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My Uncle Ken

How the Bengals QB became a member of my family

Posted: Friday June 15, 2007 9:24AM; Updated: Friday June 15, 2007 10:10AM
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So there I was on a fall Sunday morning in 1978, a 7-year-old kid sitting in front of my TV tray watching the Smurfs, eating a bowl of Count Chocula cereal when my dad strolled into the living room of our Lincoln, Neb., home. Wearing his velour robe and his straw cowboy hat, my wonderfully eccentric old man asked me if this was the day that the lowly Cincinnati Bengals, my favorite team, were finally going to win a game.

"Absolutely," I said.

He then shuffled into the kitchen, where a minute later the phone rang. He quickly answered, then yelled to me, "It's uncle Ken calling from the locker room!"

I excitedly sprinted up to him, tugging on his blue robe, begging my dad to hand the receiver over to me so I could talk to Ken Anderson, the Bengals quarterback, the player who had my last name, the man whom my dad had been telling me for over two years was my uncle.

It's true: Nearly ever recess during my second grade at Maude Rousseau elementary, I pretended to be my uncle whenever we played pickup football. I told everyone that I shared blood with the Bengals' quarterback, and that I was pretty sure that one day I was going to bring him to class for show-and-tell. I was positive that Ken Anderson was my uncle because every Sunday morning he called my house and talked to my dad, asking him for advice on the Bengals' game plan. I always pleaded with my dad to speak to Ken, but he always ended the conversation by saying, 'What's that, Ken? You've got to get onto the field for warm-ups? Ok, good luck.'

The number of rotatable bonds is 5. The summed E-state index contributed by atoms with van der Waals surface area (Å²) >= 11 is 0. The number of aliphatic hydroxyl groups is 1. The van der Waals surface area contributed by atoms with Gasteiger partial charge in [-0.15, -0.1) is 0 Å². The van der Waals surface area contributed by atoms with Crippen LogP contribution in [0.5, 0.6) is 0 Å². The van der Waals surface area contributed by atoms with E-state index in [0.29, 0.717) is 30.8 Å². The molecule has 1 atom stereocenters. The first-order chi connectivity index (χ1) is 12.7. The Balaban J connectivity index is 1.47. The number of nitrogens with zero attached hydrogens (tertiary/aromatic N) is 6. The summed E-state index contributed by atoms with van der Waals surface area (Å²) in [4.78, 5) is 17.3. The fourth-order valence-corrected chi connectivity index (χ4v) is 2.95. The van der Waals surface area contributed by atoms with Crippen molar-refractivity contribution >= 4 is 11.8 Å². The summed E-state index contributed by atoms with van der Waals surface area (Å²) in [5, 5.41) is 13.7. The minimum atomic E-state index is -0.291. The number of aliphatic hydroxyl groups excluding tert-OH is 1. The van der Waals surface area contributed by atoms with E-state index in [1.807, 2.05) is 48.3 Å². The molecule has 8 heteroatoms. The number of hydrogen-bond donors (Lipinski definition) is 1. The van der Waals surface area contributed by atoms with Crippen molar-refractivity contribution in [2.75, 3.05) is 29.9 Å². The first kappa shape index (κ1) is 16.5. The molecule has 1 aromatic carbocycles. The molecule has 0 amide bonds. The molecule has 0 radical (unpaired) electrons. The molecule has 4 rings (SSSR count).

My dad was a man of extremes. A big believer in the theory that, if some is good, more is better, he trimmed the bushes so thoroughly that they were always left looking like bonsai trees. He flocked the Christmas tree so much that it looked like it had been dipped in whiteout. But his absolute favorite thing to do was to tell stories that were so fantastic that you couldn't help but believe him, especially if you were a gullible 7-year-old.

And so for a good chunk of my childhood he perpetuated the fantasy of "Uncle Ken" every Sunday morning during the NFL season. It was all good fun. By the time I realized that, in fact, Ken Anderson wasn't my uncle, it wasn't a big deal to me, as the myth had run its course, just like the Easter Bunny and Santa Claus.

I shared the anecdote of "Uncle Ken" when I eulogized my father after he was laid to rest at Arlington National Cemetery a few years ago, and looking back, I cherish the memories of those Sunday mornings. Whenever that phone rang, my dad would smile at me like I was the most important person in the world. For a kid, well, life just doesn't get much better than that.

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